After lunch we headed back to the ferry, enjoying the rural country and farm views. We took the 5 pm boat back to Falmouth, a very thrilled, happy and tired fivesome. And I got to see a side of the Vineyard I had never seen before.
This will be the first time I have written my column while on vacation. The result is that this column may be a departure from my usual. It takes me about five days to change my thinking patterns away from work issues to whatever the time off involves. In this case I have traveled to rural Virginia to visit my lifelong best friend Paul with my wife, Melanie, and our just-home-from-college son, Paul. My son Paul is named after my best friend Paul.
My friend Paul (MFP) grew up in Massachusetts with three sisters, a mother who raised horses, and a father who traveled all over the world as an international diplomat and advisor to several Presidents. MFP was a great student and an Olympic athlete and an introvert—all very different than me. Our friendship is based on each of us admiring the other for our differences, our loyalty to each other, and our lifelong passion for cars, mostly European cars. MFP began his career as a college professor but before long became a part-time professor and full-time car hobbyist. His days have been spent for years not buying and selling cars, although he occasionally did that with great success, but restoring carefully chosen cars he had found for his permanent collection. Typically, the cars he now owns are worth ten times what he paid for them, but none are for sale. He is an expert, needless to say, and he can do all the restoration work himself.
One of the purposes of our trip does involve a car. About five years ago MFP bought a pile of rusted and dusty parts of a race car built by an aircraft engineer in St. Louis in 1959. He bought it so he could recreate it while working with his namesake, my son Paul (MSP). Each year MSP spends about a week in Virginia. He is learning while fabricating, restoring and assembling this car. MFP and MSP have become fast friends. For the past week, I have been part of the rebuilding team and I have learned to do things I never thought possible.
The second extra special part of this vacation is that one of MFP’s sisters, Diana, who is three years my senior and who I have not seen for 45 years scheduled a visit from Seattle with one of her grandsons, who is 15. He has also been part of the magic of race car restoration and learning to do things you never thought you could do.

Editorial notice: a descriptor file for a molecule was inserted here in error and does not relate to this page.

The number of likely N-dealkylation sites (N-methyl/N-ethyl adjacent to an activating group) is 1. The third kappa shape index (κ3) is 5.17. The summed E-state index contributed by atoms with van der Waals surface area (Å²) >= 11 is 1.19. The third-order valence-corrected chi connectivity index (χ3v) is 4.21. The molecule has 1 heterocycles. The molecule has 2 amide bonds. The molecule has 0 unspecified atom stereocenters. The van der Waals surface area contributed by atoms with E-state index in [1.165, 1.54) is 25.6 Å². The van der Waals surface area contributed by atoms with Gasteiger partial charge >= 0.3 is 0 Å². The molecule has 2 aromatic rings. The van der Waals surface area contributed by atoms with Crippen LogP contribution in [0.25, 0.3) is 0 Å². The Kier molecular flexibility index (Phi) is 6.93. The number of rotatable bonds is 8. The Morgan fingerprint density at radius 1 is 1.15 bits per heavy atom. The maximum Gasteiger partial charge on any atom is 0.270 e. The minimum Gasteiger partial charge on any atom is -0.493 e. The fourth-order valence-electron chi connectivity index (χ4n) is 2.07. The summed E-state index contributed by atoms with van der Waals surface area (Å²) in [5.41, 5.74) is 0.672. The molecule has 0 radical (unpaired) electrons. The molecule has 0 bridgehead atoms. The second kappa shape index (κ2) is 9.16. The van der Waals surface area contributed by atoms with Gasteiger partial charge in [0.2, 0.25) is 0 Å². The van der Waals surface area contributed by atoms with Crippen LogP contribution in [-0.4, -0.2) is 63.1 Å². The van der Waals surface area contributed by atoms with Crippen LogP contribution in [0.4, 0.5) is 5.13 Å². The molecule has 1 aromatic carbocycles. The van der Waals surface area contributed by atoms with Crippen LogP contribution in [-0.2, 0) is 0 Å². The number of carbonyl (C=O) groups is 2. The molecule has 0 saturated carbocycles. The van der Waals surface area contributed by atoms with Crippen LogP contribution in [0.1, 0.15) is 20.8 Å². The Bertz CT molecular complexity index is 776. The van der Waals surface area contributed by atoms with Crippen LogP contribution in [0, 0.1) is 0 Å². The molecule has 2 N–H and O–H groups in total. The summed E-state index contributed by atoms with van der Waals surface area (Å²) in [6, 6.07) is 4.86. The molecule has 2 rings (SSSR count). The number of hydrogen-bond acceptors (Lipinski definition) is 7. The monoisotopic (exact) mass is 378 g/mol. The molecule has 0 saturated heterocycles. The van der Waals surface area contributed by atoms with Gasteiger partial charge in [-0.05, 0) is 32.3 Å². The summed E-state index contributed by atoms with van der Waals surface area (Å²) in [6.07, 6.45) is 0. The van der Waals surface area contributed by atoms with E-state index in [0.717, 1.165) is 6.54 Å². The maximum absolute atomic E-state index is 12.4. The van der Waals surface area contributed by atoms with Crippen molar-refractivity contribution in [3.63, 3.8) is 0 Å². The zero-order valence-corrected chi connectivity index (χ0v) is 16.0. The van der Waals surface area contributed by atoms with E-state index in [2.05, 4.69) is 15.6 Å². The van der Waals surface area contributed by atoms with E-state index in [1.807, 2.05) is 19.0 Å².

For me, seeing Diana was a tearful reunion. I felt a spark of renewal of a lifelong friendship that was only a seedling when we last met. Each night our little group of seven met and exchanged life stories which often involved things we had shared as youths, but had experiences in very different ways. Longtime friendships are important to me.
It was a terrific vacation and next year we are going to do it again. But now back to work, having learned some life lessons that apply well to my HAC family and many longtime and budding friendships where we often accomplish things that we may not have thought possible.
A couple of months ago we began the search for a new Chief Operating Officer (COO). Our very capable COO Michael Sweeney will be retiring in the fall, unless I can talk him into staying longer. We advertised in thirteen places with social media being eleven of the thirteen. Our expensive ad in the Boston Globe produced nothing while social media brought us a pool of incredibly talented people. The abundance of talent, much of it local, surprised me and made me feel pretty good that so many people are interested in working at HAC.
The COO position, in simplest terms, supervises all the division directors except finance leaving the Chief Executive Officer (CEO), me, to concentrate on internal and external policy issues, external relations, Board relations, raising money and developing new programs. We don’t do it exactly that way now, but we will when the retirements of our three most senior people take place.
For me the process is scary because the future of the agency, which I founded more than 40 years ago, depends on our making good choices. The core qualities that I look for in employees are integrity, commitment, and intelligence. In considering each candidate we try to determine their strengths in these three areas and are less concerned about their specific experience in the job for which they are applying. I believe that if a candidate possesses these three qualities they will figure out how to get the job done well, since this is a management job not a technical one. Of course there are other attributes we look for as well, such as confidence, writing and speaking skills, sense of humor, compassion, and so forth.
Another surprise is that we are finding people who seem to fit other positions within the agency as well. An unexpected hard part is choosing the top candidate among several who could do the job well. Throughout the process of looking for a COO, the fit within the agency, the compatibility with me, and the compatibility with an as-yet-unknown new CEO have all been concerns.
After filling the COO position, the search for a new CEO will begin. On all of our minds is the fact that 80% of the time after a founder leaves, the selection of a new CEO doesn’t work out well. We are doing all we can to make sure we end up in the successful 20% where the transition works out well.